Twelve Women Physicists from Hendrix College Attend the 2020 Conference for Undergraduate Women in Physics

Ten Hendrix College students and two Hendrix College Department of Physics faculty traveled to the University of Oklahoma January 17-19 to attend the 2020 Conference for Undergraduate Women in Physics (CUWiP). The CUWiP meetings are a series of regional conferences held simultaneously around the U.S. and Canada for undergraduate women interested in physics. The conference series encourages undergraduate women to pursue careers in physics by giving them the experience of a professional conference, information about graduate school and professions in physics, and access to women in physics of all ages with whom they can share experiences, advice, and ideas. Currently, only 20 percent of U.S. students who earn a bachelor’s degree in physics are female, and CUWiP is part of the effort to increase that number. 

photograph of students
From left: Jaycee Hall, Ashtyn Bell, Cassidy Favorite, Inaya Molina, Mayra Velazquez, Sarah Nicholson, Hanna Detar, Alexis Rivera, Megan LaPlaunt, and Grace Turner.

Hendrix students who attended the conference include Inaya Molina ’20, Sarah Nicholson ’20, Hanna Detar ’20, Cassidy Favorite ’21, Megan LaPlaunt ’21, Alexis Rivera ’21, Ashtyn Bell ’22, Grace Turner ’22, Jaycee Hall ’22, and Mayra Velazquez ’23.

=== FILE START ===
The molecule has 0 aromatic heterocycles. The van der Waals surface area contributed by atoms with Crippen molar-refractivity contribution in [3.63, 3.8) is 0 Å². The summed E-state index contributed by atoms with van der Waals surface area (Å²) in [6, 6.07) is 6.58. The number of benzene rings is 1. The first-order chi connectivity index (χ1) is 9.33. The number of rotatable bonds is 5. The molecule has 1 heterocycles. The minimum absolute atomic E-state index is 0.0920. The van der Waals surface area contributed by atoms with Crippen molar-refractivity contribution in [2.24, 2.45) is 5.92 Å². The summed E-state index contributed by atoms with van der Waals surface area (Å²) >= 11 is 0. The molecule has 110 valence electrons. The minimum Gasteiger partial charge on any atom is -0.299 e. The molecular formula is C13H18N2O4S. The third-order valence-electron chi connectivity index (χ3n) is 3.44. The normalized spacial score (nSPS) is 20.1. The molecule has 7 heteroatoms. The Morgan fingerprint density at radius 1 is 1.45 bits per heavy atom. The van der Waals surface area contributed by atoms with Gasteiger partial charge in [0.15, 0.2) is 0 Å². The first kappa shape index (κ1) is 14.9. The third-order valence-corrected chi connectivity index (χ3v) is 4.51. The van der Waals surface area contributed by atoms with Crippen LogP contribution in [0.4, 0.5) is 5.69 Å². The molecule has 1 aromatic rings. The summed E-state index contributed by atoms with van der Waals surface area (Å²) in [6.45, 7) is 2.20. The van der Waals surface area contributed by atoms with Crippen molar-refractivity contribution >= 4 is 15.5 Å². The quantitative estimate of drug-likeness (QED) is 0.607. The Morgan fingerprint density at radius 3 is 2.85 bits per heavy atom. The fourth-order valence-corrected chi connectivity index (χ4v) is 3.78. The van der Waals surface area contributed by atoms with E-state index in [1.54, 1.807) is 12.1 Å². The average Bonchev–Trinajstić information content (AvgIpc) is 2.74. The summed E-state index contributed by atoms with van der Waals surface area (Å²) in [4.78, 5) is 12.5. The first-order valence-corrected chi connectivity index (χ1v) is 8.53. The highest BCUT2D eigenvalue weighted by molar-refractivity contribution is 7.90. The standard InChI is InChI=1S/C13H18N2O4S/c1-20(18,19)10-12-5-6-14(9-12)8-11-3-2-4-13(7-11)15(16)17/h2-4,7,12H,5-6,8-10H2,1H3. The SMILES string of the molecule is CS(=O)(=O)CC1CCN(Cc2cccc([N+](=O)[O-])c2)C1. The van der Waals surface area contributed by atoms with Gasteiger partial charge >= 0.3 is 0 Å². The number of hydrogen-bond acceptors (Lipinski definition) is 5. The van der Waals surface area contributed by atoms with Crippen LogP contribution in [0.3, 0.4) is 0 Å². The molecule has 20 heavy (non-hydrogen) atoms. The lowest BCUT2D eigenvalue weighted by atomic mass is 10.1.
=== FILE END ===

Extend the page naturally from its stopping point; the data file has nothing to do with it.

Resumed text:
Molina presented a research poster at the conference and brought home the “Best Presentation” award. Molina’s presentation, titled “Polymerization of Aniline by Photosystem I Proteins,” was rooted in research she carried out in an REU program in the Vanderbilt Institute of Nanoscale Science and Engineering (VINSE) during the summer of 2019. “I am very passionate about renewable energy, and this research experience gave me the opportunity to work in research and development of renewable energy technologies,” Molina said.

The students were accompanied by two Department of Physics faculty, Dr. Ann Wright and Dr. Julie Gunderson ’06. 

“The CUWiP meetings are an important platform for encouraging women to persist in physics at the undergraduate level and to seek out careers in physics after graduation,” said Gunderson, an assistant professor of physics. “Research shows that gatherings such as this conference play a positive role in the retention of women in physics. We are grateful to the Mellon Foundation Department Initiative Grant, funded by the College’s Mellon Foundation Grant, which aims to promote diversity and inclusion at Hendrix, for providing funding to make this trip possible.” 

The Department of Physics at Hendrix has sent students and faculty to CUWiP meetings every year since 2013.